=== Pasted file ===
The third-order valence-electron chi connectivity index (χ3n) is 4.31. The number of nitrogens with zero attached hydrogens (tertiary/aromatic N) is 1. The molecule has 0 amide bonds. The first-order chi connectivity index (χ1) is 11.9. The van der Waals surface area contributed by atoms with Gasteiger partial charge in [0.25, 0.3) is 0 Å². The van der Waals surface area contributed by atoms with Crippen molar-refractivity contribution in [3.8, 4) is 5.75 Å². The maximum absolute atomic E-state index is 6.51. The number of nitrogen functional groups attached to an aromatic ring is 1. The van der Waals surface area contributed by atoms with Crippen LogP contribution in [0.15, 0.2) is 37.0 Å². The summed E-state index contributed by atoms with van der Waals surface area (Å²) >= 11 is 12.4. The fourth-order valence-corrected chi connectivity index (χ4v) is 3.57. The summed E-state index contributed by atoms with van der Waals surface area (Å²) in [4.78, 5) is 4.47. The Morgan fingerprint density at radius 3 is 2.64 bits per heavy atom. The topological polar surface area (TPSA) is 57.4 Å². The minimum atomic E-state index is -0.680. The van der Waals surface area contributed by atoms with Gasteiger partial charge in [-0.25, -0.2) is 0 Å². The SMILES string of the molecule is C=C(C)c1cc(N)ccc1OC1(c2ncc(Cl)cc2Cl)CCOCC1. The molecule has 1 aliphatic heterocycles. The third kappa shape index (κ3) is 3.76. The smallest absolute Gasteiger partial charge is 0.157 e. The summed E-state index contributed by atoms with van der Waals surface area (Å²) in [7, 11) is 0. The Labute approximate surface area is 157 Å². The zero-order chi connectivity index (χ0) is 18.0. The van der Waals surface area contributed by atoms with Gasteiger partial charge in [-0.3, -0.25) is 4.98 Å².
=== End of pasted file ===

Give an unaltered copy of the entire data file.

The third-order valence-electron chi connectivity index (χ3n) is 4.31. The number of nitrogens with zero attached hydrogens (tertiary/aromatic N) is 1. The molecule has 0 amide bonds. The first-order chi connectivity index (χ1) is 11.9. The van der Waals surface area contributed by atoms with Gasteiger partial charge in [0.25, 0.3) is 0 Å². The van der Waals surface area contributed by atoms with Crippen molar-refractivity contribution in [3.8, 4) is 5.75 Å². The maximum absolute atomic E-state index is 6.51. The number of nitrogen functional groups attached to an aromatic ring is 1. The van der Waals surface area contributed by atoms with Crippen LogP contribution in [0.15, 0.2) is 37.0 Å². The summed E-state index contributed by atoms with van der Waals surface area (Å²) >= 11 is 12.4. The fourth-order valence-corrected chi connectivity index (χ4v) is 3.57. The summed E-state index contributed by atoms with van der Waals surface area (Å²) in [4.78, 5) is 4.47. The Morgan fingerprint density at radius 3 is 2.64 bits per heavy atom. The topological polar surface area (TPSA) is 57.4 Å². The minimum atomic E-state index is -0.680. The van der Waals surface area contributed by atoms with Gasteiger partial charge in [-0.25, -0.2) is 0 Å². The SMILES string of the molecule is C=C(C)c1cc(N)ccc1OC1(c2ncc(Cl)cc2Cl)CCOCC1. The molecule has 1 aliphatic heterocycles. The third kappa shape index (κ3) is 3.76. The smallest absolute Gasteiger partial charge is 0.157 e. The summed E-state index contributed by atoms with van der Waals surface area (Å²) in [7, 11) is 0. The Labute approximate surface area is 157 Å². The zero-order chi connectivity index (χ0) is 18.0. The van der Waals surface area contributed by atoms with Gasteiger partial charge in [-0.3, -0.25) is 4.98 Å².